Caleb and the Public Bathroom Dilemma

I just read a very revealing blog by Lisa Quinonez-Fontanaz at about taking her 9 year-old son with autism to the ladies’ room.  I tried several times to comment on her blog but with my limited tech skills, my response wouldn’t post so I’m going to tackle the subject here and hope that she sees it at some point.  I praise her for bringing a very difficult subject to light.

I have been taking Caleb with me to the ladies’ room his entire life.  Since I became a single mom a few years ago, I’ve had to do this all the time.  This will not end for the rest of his life.  Caleb is six feet tall and I know he must shock women when we walk in, but we don’t have a choice.  At all.

In addition to autism, which alone could make a solo trip to the men’s room difficult, Caleb needs help dressing and undressing.  He can’t tell if someone before him has peed all over the seat and not bothered to clean up after themselves and he would sit right on it.  He’s missing part of his immune system, so exposure to bodily fluids could create a huge medical problem for him.  Caleb has fallen on a wet floor before and broken the braces off his teeth.  Other falls have resulted in broken bones. Further, while I believe the vast majority of people are kind and helpful, there is always the chance that someone in a men’s room could take advantage of Caleb and there is no scenario where I would think of subjecting him to that.  On a lesser note, pre-teen and teenage boys have laughed and pointed at Caleb on many occasions but I have been able to protect him by removing him from those situations.  He would be unforgivably vulnerable entering a men’s room by himself, and he wouldn’t be able to communicate to me if anything untoward happened.

It would take too long to communicate this every time we walk into a women’s bathroom so I simply look straight ahead and guide Caleb to a stall (usually the small ones because someone always feels entitled to use the handicapped stall).  I speak in modulated tones as I accompany him into the stall, hoping to give the others a clue to our situation by saying, “Okay, buddy, you’re all set.  Let me know when you’re done.”  In that tiny space, I turn around to give him as much privacy as possible in that tiny space.  When we exit, I hold his hand and help him wash his hands and get paper towels or use those awful air-dryers that scare him as much as the vacuum at our home.

Since Caleb was a young boy I have mastered the art of avoiding all eye contact with the public, to the point where friends have to walk up and grab me to get me to notice them.  My friends are awesome and they understand why I do this.  But I have had people actually follow me through a grocery store, hoping to let me see their grimaces.  I just ignore them and we go about our shopping.  Caleb has an extremely high voice and we get lots of stares for that too, but we just push on.  He has mostly given up the hand-flapping that so many kids with autism employ, but he still rocks vigorously back and forth and that gets the starers and whisperers going.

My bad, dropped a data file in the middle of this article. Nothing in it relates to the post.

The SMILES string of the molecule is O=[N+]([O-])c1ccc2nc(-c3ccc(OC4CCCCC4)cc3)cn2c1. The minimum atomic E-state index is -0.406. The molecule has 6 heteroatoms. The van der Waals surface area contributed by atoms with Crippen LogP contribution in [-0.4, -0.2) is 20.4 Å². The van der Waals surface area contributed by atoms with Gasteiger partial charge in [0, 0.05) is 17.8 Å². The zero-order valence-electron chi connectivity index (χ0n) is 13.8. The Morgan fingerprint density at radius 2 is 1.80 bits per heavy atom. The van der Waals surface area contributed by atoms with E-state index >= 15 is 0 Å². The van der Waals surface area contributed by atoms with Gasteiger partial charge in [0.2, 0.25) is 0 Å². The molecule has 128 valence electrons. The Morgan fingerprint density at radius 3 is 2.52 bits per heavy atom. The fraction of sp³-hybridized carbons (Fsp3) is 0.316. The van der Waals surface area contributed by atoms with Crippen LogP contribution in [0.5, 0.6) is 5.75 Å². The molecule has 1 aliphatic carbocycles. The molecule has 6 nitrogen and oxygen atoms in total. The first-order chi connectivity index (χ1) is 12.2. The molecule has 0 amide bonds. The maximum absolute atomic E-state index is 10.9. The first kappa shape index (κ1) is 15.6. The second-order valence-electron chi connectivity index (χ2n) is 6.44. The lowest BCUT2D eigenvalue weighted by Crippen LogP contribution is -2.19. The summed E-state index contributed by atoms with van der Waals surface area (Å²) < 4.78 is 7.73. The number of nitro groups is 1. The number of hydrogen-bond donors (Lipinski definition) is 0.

Whenever an establishment has a family bathroom, I seek out and thank them for providing this accommodation.  Those bathrooms don’t just apply to kids like Caleb—they help anyone who needs help in the restroom, of any age and gender.  I don’t begrudge the young moms with three kids in tow who go in there—I’m sure it’s an easy way to corral them and keep everyone safe.  It would be wonderful if more places had these rooms, but for now I will take Caleb into every women’s room, despite the glares, whispers, outright laughter and the comments they don’t think I hear.

When I really think about it, I don’t understand the big deal.  Except for the occasional woman who thinks locking the stall door is an option (always a fun surprise for both of us), womens’ bathrooms are very private where they need to be.  There are no exposed stalls and the only contact anyone would have with Caleb is at the sink.  He has been fully trained in proper decorum in the bathroom and doesn’t speak to or make contact with anyone.  If they look just a little bit closer it’s very easy to see that Caleb has significant special needs.

If I didn’t have Caleb, would I be one of those women who stared aghast at someone bringing in an adult with special needs?  I don’t know, but I would hope not.  I would hope I would show some compassion and just go about my business and leave.  I hope I would realize that no one would bring a male into the women’s bathroom unless they absolutely had to.  I hope I would look with kindness on the mother and child and not add to the enormous stress they must be facing by having to enter the women’s room.

I hope that attitude soon eclipses the one where people are cruel and condescending.


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